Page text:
Nowadays, if we stop to think about it, satellite technology is all around and have become the support of modern digital life, helping people to keep in touch (GPS technology) or monitoring the earth for any kind of changes.
Today we take inspiration for our “Patents world” section from a video developed by the EPO (European Patents Office) talking about this great and fascinating cientific field: satellite technology.
This is a huge industry that remains a “key strategic sector” for a lot of countries and which is the base of global communications, weather forecasting among many other vital aspects of modern life.
What is true, as appointed from the video, is that satellite technologies are among the most complex technologies known today, but their use on “earth” represent a growing market. That is why “satellite technology related” patents have nearly quadruplied in the last 15 years: the US and Europe being the leaders, with Russian federation and Israel in a good position too.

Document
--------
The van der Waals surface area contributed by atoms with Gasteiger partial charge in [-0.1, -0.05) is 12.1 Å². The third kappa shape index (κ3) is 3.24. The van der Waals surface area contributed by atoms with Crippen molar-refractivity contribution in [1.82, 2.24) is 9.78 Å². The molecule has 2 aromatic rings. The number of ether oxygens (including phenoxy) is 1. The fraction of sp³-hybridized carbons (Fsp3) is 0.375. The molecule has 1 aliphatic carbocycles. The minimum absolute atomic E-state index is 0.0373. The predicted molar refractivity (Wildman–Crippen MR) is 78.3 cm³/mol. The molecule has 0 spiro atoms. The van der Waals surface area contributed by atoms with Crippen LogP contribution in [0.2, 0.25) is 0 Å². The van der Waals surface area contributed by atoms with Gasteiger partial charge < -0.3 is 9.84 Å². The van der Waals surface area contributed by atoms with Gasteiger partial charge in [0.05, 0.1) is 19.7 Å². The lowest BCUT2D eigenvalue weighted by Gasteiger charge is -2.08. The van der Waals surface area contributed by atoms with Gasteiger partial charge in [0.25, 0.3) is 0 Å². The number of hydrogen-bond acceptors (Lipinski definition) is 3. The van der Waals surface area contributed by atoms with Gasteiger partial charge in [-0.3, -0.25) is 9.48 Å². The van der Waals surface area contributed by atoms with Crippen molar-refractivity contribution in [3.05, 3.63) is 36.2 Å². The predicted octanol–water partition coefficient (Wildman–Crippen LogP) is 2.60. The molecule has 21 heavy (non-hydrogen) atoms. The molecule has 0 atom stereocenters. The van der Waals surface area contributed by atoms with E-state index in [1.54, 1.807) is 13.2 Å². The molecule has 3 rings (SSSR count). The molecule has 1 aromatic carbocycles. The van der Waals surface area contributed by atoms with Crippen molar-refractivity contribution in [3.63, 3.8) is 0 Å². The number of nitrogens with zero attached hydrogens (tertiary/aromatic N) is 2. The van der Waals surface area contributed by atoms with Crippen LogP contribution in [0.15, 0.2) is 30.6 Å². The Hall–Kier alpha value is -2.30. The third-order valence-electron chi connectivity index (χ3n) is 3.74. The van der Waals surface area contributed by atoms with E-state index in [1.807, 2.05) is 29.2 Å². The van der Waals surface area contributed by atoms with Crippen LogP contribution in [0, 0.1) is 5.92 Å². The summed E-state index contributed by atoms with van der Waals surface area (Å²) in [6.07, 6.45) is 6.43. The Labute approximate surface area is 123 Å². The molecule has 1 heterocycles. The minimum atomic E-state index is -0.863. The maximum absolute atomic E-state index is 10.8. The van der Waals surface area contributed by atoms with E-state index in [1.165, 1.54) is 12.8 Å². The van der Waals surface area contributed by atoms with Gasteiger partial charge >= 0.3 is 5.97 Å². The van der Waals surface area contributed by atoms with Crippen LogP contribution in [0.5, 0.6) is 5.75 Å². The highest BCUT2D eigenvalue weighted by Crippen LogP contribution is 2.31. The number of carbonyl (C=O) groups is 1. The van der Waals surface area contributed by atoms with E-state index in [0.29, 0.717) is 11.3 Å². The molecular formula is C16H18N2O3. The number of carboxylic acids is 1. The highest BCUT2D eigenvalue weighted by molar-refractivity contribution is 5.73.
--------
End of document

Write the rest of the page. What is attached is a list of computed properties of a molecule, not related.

Space has a crucial role for economy and society, as they generate significant economic benefits thanks to improved economic efficiency and productivity. Satellite technologies can be applied to many fields: for example, Kinexon CEO showa how their system uses multiple small sensors acting like satellites for high-precision localisation indoors, with applications for sports coaching or in hospitals.
The video shows different innovative companies (like Giaura, Eomap, Kinexon) using this technology for different purposes. The certain thing is that the development work to advance this kind of technology is, like most of the times, very expensive: protecting this effort and ideas through patents is essential to save all the hard work from competitors and gain the fair returns.
The EPO’s database shows more than 1900 patent applications in space vehicles and equipment category, and patent applications in space-related fields continue to grow.
If you are curious, we attach an example taken directly from free-to-use database Espacenet: “Pseudo-noise correlator for GPS spread-spectrum receiver“, inventes by Sanjai Kohli and Steven Chen, winners of the European Inventor Award 2010 in the “Non-European Countries” category.